Monday, February 15, 2010

Athens. Freaking. Greece. (Pics Pending)

(Disclaimer/Warning: This post is H-U-G-E!)

My friends, I have been to the promised land. Athens is hands down the most incredible place I have ever set foot and I can’t begin to explain how difficult it was to leave it. However, I can explain what I did while I was there. Buckle your seatbelts ladies and gentlemen.

We got to Heathrow airport about an hour and a half before our flight. Olympic is a small airline company, so we took some time getting to the check-in desk. Once there, we were informed that our flight had been cancelled. Greece was on strike. I know. Cam and I aren’t two to complain, so we were good with a re-route through Paris (even toasted ourselves with our Coca-Cola). Then we found out we couldn’t re-route through Paris but would have to wait until the next flight, which was 7am Thursday. If nothing else, at least the girl at the desk (Estefania) was smoking hot with an italian accent to match. Boo ya silver lining. So, we got back on the Tube and headed back to the centre. The Rome group was on their way out the door, but Ali and Allyson were home still, so we went to find a show. An Inspector Calls looked like it got good reviews, and everybody was fine with it so we bought student-priced tickets at half off for the third row. We had about an hour so we grabbed burgers and then were the first ones to get our seats at the theatre. I don’t remember the name of the theatre but it was beautiful. The show was very well done (better be for that price) and totally worth the money. I won’t give anything away in case any of you go see it, but the main piece in the set is a house suspended a few feet off the main stage. Near the end of the play a bomb hit’s the house and the thing tips over, sparks flying, and all the china falls off the table and across the stage, almost hitting people in the first row. Pretty sweet, eh? So we headed back home and went to bed around 1am. And needless to say it was hard to get to sleep.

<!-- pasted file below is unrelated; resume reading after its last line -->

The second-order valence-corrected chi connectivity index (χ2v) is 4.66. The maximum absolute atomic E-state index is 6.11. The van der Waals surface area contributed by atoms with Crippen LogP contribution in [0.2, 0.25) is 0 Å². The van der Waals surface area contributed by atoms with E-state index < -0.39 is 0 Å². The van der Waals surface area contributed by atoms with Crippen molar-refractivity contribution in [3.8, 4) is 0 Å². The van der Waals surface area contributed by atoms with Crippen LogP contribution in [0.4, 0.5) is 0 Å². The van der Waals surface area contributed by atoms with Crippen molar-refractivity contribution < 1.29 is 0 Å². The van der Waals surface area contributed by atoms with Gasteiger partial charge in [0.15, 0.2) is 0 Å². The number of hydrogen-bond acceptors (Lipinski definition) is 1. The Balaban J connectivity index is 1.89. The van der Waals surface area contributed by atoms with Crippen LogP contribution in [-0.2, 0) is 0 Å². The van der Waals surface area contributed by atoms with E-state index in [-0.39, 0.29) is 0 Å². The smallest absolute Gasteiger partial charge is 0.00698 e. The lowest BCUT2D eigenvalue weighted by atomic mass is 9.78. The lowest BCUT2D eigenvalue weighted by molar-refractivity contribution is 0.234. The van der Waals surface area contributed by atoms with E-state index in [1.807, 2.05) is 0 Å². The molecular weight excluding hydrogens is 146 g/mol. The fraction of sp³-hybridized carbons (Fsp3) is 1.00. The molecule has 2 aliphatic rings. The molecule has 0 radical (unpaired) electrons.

4am hike from the Centre to Paddington station. Anybody that hasn’t walked through London at 4am really should. Just throwin’ that out there. Jumped on the Heathrow connect, got in trouble for having my feet up on the seat across from me, got on a plane, ate some weird Al-Italia Airlines airplane breakfast, flew over the Alps, touched down in Athens freaking Greece. The passport line was a joke. For most of the time there were only two lines: one for people with European Union passports, and one for everybody else. Lucky for us there was a funny, gigantic Serbian dude in line with us for entertainment. After a while the three of us decided to just jump in the newly-formed line for Asian people. Choosing to let Serbia go first we proceeded through the gate with our new Grecian visas. I loved Greece the second we walked out of the airport. We’ve gotten maybe four legitimately sunny days here in London, but it was going full force in Athens. More international student discount tickets for the train system (I love that little blue card), around green hills, and into the underground.